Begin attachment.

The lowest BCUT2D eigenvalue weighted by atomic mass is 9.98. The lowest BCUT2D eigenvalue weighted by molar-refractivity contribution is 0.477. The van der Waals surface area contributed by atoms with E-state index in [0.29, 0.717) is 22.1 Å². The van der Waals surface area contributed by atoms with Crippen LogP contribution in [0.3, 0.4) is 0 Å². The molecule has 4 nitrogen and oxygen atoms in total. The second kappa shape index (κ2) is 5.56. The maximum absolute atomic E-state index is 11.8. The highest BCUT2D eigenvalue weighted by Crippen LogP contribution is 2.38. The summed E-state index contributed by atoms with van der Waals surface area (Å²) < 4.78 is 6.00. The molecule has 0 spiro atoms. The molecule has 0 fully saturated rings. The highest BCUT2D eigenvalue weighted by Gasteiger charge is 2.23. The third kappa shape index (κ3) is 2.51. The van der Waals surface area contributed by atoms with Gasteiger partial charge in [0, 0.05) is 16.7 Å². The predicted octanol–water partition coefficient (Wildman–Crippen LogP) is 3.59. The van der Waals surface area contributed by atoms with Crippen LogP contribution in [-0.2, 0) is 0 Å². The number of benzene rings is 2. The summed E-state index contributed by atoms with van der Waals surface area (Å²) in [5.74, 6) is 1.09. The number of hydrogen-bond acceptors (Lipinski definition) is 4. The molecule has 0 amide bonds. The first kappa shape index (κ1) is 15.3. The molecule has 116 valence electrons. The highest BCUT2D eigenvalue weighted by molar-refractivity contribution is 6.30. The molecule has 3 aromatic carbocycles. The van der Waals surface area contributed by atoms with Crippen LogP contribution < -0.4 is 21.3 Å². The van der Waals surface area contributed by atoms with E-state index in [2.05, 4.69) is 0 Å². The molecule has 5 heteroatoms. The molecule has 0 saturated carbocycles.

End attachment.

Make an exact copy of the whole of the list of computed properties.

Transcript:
The lowest BCUT2D eigenvalue weighted by atomic mass is 9.98. The lowest BCUT2D eigenvalue weighted by molar-refractivity contribution is 0.477. The van der Waals surface area contributed by atoms with E-state index in [0.29, 0.717) is 22.1 Å². The van der Waals surface area contributed by atoms with Crippen LogP contribution in [0.3, 0.4) is 0 Å². The molecule has 4 nitrogen and oxygen atoms in total. The second kappa shape index (κ2) is 5.56. The maximum absolute atomic E-state index is 11.8. The highest BCUT2D eigenvalue weighted by Crippen LogP contribution is 2.38. The summed E-state index contributed by atoms with van der Waals surface area (Å²) < 4.78 is 6.00. The molecule has 0 spiro atoms. The molecule has 0 fully saturated rings. The highest BCUT2D eigenvalue weighted by Gasteiger charge is 2.23. The third kappa shape index (κ3) is 2.51. The van der Waals surface area contributed by atoms with Gasteiger partial charge in [0, 0.05) is 16.7 Å². The predicted octanol–water partition coefficient (Wildman–Crippen LogP) is 3.59. The van der Waals surface area contributed by atoms with Crippen LogP contribution in [-0.2, 0) is 0 Å². The number of benzene rings is 2. The summed E-state index contributed by atoms with van der Waals surface area (Å²) in [5.74, 6) is 1.09. The number of hydrogen-bond acceptors (Lipinski definition) is 4. The molecule has 0 amide bonds. The first kappa shape index (κ1) is 15.3. The molecule has 116 valence electrons. The highest BCUT2D eigenvalue weighted by molar-refractivity contribution is 6.30. The molecule has 3 aromatic carbocycles. The van der Waals surface area contributed by atoms with Crippen LogP contribution < -0.4 is 21.3 Å². The van der Waals surface area contributed by atoms with E-state index in [2.05, 4.69) is 0 Å². The molecule has 5 heteroatoms. The molecule has 0 saturated carbocycles.